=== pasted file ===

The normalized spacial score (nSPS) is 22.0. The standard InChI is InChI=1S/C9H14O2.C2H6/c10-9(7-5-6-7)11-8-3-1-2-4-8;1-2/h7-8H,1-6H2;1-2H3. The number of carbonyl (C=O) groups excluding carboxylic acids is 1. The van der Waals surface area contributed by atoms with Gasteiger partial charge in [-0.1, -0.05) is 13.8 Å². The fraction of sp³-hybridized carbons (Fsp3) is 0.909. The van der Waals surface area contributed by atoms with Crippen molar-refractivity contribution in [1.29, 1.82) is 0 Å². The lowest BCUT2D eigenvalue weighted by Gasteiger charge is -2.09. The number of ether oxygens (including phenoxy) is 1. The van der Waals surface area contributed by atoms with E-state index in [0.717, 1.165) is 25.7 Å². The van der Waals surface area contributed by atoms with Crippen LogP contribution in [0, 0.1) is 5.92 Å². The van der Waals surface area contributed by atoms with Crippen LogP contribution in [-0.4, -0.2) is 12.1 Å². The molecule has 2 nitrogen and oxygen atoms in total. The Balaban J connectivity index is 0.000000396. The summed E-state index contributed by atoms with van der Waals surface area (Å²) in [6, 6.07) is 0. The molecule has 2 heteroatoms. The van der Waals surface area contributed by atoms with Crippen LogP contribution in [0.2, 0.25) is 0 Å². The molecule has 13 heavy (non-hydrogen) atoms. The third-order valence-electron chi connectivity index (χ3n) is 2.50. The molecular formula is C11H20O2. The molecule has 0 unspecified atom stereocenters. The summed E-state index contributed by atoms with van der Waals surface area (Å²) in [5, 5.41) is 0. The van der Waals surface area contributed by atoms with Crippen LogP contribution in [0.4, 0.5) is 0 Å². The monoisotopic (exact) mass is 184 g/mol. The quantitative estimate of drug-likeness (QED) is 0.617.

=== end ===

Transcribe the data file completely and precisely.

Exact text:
The normalized spacial score (nSPS) is 22.0. The standard InChI is InChI=1S/C9H14O2.C2H6/c10-9(7-5-6-7)11-8-3-1-2-4-8;1-2/h7-8H,1-6H2;1-2H3. The number of carbonyl (C=O) groups excluding carboxylic acids is 1. The van der Waals surface area contributed by atoms with Gasteiger partial charge in [-0.1, -0.05) is 13.8 Å². The fraction of sp³-hybridized carbons (Fsp3) is 0.909. The van der Waals surface area contributed by atoms with Crippen molar-refractivity contribution in [1.29, 1.82) is 0 Å². The lowest BCUT2D eigenvalue weighted by Gasteiger charge is -2.09. The number of ether oxygens (including phenoxy) is 1. The van der Waals surface area contributed by atoms with E-state index in [0.717, 1.165) is 25.7 Å². The van der Waals surface area contributed by atoms with Crippen LogP contribution in [0, 0.1) is 5.92 Å². The van der Waals surface area contributed by atoms with Crippen LogP contribution in [-0.4, -0.2) is 12.1 Å². The molecule has 2 nitrogen and oxygen atoms in total. The Balaban J connectivity index is 0.000000396. The summed E-state index contributed by atoms with van der Waals surface area (Å²) in [6, 6.07) is 0. The molecule has 2 heteroatoms. The van der Waals surface area contributed by atoms with Crippen LogP contribution in [0.2, 0.25) is 0 Å². The molecule has 13 heavy (non-hydrogen) atoms. The third-order valence-electron chi connectivity index (χ3n) is 2.50. The molecular formula is C11H20O2. The molecule has 0 unspecified atom stereocenters. The summed E-state index contributed by atoms with van der Waals surface area (Å²) in [5, 5.41) is 0. The van der Waals surface area contributed by atoms with Crippen LogP contribution in [0.4, 0.5) is 0 Å². The monoisotopic (exact) mass is 184 g/mol. The quantitative estimate of drug-likeness (QED) is 0.617.